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A Tale of Peace, Love, Joy and Togetherness at Stratford-sub-Castle School

by Emma Waters last modified 14 Jul, 2020 02:13 PM

How a school's community has come together through art, prayer and generosity in unusual times.

A Tale of Peace, Love, Joy and Togetherness at Stratford-sub-Castle School

Startford-Sub-Castle CofE VC Primary School's Vision Image

As have so many, the school in Stratford-sub-Castle has been busy since the 'lockdown' began. A key priority has been to try to keep the school community 'together' while being physically apart. Through a creative art project that has involved children in school as well as those at home, the school has given reflective time (peace), shown generosity and kindness to one another (love) and brought joy.  

The Headteacher, Kay Bridson reflected that this time has been an emotional time for all working in the school. She said,

"The shock of closing the school to the majority of pupils in March is something, which will stay with all of us forever. I personally will never forget the first week of ‘Lockdown’. Driving to school on Monday 23rd March was an incredibly eerie experience. That week we had eighteen children on Monday and by the Friday, we had just nine!

In school, staff and children turned to the story, ‘Jesus Calms the Storm’ and read it repeatedly, thinking about how anxious the disciples must have been and what could we learn from it."

In an article written for the local parish magazine, Kay wrote:

"Another ‘thing’ that will stay with me, is the fortitude, determination and teamwork of the staff here at the school. I am so grateful to them and so proud of them! We stayed open right through the Easter break and the Bank Holidays due to their resolve to support key workers and other priority groups and to help keep the country running."

The staff decided to embark on a creative, joyful art project to bring the school together. In it, children both at home and at school worked to create a huge 'mural' on the school fence. Based on the artwork of Kandinsky, children painted concentric circles in rainbow colours and then wrote words of reflection upon them.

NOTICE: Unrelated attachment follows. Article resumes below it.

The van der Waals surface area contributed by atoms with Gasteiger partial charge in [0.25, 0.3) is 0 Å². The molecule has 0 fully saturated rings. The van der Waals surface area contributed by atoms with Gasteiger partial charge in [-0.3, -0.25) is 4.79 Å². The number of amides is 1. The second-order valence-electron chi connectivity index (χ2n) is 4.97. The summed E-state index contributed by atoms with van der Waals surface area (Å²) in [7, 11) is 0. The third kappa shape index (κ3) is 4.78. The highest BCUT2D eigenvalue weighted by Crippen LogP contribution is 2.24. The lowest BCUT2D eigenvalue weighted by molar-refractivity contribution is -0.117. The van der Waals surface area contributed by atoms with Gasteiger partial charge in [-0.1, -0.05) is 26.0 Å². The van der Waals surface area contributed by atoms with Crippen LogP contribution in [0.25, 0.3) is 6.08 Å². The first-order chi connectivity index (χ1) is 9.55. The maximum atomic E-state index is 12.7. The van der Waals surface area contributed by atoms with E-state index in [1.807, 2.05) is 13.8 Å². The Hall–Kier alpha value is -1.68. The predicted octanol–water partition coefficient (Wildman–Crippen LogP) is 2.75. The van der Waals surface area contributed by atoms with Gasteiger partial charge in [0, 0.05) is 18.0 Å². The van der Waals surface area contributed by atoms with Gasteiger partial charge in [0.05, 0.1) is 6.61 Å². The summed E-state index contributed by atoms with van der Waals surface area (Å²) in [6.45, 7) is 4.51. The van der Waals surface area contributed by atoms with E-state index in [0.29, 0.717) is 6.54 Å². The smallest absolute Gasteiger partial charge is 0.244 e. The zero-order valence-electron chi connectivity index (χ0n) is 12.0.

Each circle reflects a member of the school community's hopes, wishes and prayers for the school as they thought about what they missed and what they love about it.

stratford sub castle concentric circles

(The Concentric Circles created by staff and pupils)

The project also resulted in some of the children re-writing the school prayer to reflect these times of separation:  

Our School
This is our school wherever we are

Even though not everyone is here, let’s all live happily together
May everyone part of our community be happy and feel close
May everyone learn together no matter how far apart
May learning happen in our school and at home
May hope be among us every day
May love dwell here everywhere among us every day
Love of one another
Love of life itself
And love of God
Let us remember
To thank the NHS and all key workers
And that as many hands build a house
So everyone can make this school
A safe, loving and hopeful place.
Amen

Is this the end of the story? No!

On one day in June, two parents came to the office and requested that Kay and the deputy head, Justine Watkins came outside. What awaited them, was a true reflection of the kindness and love that the community expresses towards the school. Kay takes up the story:

"This was the beginning of only our second week of ‘wider opening’ under ‘COVID conditions’! With thoughts of hand-gel, social distancing and bubbles rattling through our brains, we made our way outside. What could be happening? Was it bad news? We braced ourselves! ..."

What greeted their eyes were gift bags - personalised for each member of staff; picnic hampers including delicious cheese scones, and pamper hampers. The generous gift from parents included cards full of thanks and £165 for the staff to spend on the school, as they wished. It was a very special delivery, indeed!

stratford sub castle gifts.png

(Kay Bridson, Headteacher and Justine Watkins, Deputy Head with the gifts from parents)

Now that government advice has allowed it, the school is welcoming more and more pupils back. Kay reports that parents have been extremely understanding and thoughtful of other families' needs which means that some parents have changed and adapted their childcare plans so that as many children as possible have been able to come to school for a day or two before the end of term.  

With the news that the DfE is not intending to ask (or fund) schools to remain open over the summer period for the children of critical workers, this means that staff will be able to recharge their batteries for September.

Whilst the staff do not know what September will bring, or the rules the school will be working to by then, one thing is for certain, that staff will still be wearing and using the beautiful hand gel holders, so lovingly made by a parent and given to the team in their personalised gift bags!

To see the school's art project and to read their newsletters click here.

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